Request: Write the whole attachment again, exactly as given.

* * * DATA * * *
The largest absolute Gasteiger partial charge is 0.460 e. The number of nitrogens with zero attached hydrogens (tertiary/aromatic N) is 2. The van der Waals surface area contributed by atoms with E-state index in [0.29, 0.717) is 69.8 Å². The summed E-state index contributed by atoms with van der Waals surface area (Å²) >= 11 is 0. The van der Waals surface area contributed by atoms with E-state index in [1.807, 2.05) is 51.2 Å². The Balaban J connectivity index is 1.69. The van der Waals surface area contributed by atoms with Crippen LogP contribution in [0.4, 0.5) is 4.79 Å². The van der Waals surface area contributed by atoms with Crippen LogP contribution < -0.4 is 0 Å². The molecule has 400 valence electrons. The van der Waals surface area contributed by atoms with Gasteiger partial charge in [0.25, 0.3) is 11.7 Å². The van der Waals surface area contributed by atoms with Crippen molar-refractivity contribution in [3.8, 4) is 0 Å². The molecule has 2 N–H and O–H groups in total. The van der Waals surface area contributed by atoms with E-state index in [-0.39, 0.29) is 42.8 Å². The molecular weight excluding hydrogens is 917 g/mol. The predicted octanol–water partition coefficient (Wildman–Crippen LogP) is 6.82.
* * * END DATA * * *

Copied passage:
The largest absolute Gasteiger partial charge is 0.460 e. The number of nitrogens with zero attached hydrogens (tertiary/aromatic N) is 2. The van der Waals surface area contributed by atoms with E-state index in [0.29, 0.717) is 69.8 Å². The summed E-state index contributed by atoms with van der Waals surface area (Å²) >= 11 is 0. The van der Waals surface area contributed by atoms with E-state index in [1.807, 2.05) is 51.2 Å². The Balaban J connectivity index is 1.69. The van der Waals surface area contributed by atoms with Crippen LogP contribution in [0.4, 0.5) is 4.79 Å². The van der Waals surface area contributed by atoms with Crippen LogP contribution < -0.4 is 0 Å². The molecule has 400 valence electrons. The van der Waals surface area contributed by atoms with Gasteiger partial charge in [0.25, 0.3) is 11.7 Å². The van der Waals surface area contributed by atoms with Crippen molar-refractivity contribution in [3.8, 4) is 0 Å². The molecule has 2 N–H and O–H groups in total. The van der Waals surface area contributed by atoms with E-state index in [-0.39, 0.29) is 42.8 Å². The molecular weight excluding hydrogens is 917 g/mol. The predicted octanol–water partition coefficient (Wildman–Crippen LogP) is 6.82.